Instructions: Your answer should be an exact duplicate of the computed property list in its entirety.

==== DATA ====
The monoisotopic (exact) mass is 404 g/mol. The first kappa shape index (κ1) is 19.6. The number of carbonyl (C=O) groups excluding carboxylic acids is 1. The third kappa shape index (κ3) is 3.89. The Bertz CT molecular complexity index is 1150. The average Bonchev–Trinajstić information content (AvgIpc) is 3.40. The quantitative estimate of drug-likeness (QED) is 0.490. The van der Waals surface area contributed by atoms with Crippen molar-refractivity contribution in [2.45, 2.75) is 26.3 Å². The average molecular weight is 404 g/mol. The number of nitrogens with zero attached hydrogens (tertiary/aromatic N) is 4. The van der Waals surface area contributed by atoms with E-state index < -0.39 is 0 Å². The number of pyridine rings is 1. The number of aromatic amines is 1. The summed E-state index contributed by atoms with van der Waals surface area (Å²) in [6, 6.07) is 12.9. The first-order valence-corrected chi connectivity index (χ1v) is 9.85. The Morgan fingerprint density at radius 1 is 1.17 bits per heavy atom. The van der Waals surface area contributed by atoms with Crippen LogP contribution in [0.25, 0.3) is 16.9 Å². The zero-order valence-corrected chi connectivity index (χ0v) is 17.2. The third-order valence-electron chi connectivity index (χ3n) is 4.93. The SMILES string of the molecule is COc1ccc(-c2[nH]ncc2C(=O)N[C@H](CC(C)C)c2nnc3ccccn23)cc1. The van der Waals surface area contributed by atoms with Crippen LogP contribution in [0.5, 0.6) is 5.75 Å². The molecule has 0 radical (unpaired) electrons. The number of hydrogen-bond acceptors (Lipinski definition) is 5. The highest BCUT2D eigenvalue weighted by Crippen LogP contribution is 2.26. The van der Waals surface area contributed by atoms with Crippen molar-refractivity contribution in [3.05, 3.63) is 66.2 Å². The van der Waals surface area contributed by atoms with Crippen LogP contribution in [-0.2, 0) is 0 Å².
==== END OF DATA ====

The monoisotopic (exact) mass is 404 g/mol. The first kappa shape index (κ1) is 19.6. The number of carbonyl (C=O) groups excluding carboxylic acids is 1. The third kappa shape index (κ3) is 3.89. The Bertz CT molecular complexity index is 1150. The average Bonchev–Trinajstić information content (AvgIpc) is 3.40. The quantitative estimate of drug-likeness (QED) is 0.490. The van der Waals surface area contributed by atoms with Crippen molar-refractivity contribution in [2.45, 2.75) is 26.3 Å². The average molecular weight is 404 g/mol. The number of nitrogens with zero attached hydrogens (tertiary/aromatic N) is 4. The van der Waals surface area contributed by atoms with E-state index < -0.39 is 0 Å². The number of pyridine rings is 1. The number of aromatic amines is 1. The summed E-state index contributed by atoms with van der Waals surface area (Å²) in [6, 6.07) is 12.9. The first-order valence-corrected chi connectivity index (χ1v) is 9.85. The Morgan fingerprint density at radius 1 is 1.17 bits per heavy atom. The van der Waals surface area contributed by atoms with Crippen LogP contribution in [0.25, 0.3) is 16.9 Å². The zero-order valence-corrected chi connectivity index (χ0v) is 17.2. The third-order valence-electron chi connectivity index (χ3n) is 4.93. The SMILES string of the molecule is COc1ccc(-c2[nH]ncc2C(=O)N[C@H](CC(C)C)c2nnc3ccccn23)cc1. The van der Waals surface area contributed by atoms with Crippen LogP contribution in [0.5, 0.6) is 5.75 Å². The molecule has 0 radical (unpaired) electrons. The number of hydrogen-bond acceptors (Lipinski definition) is 5. The highest BCUT2D eigenvalue weighted by Crippen LogP contribution is 2.26. The van der Waals surface area contributed by atoms with Crippen molar-refractivity contribution in [3.05, 3.63) is 66.2 Å². The van der Waals surface area contributed by atoms with Crippen LogP contribution in [-0.2, 0) is 0 Å².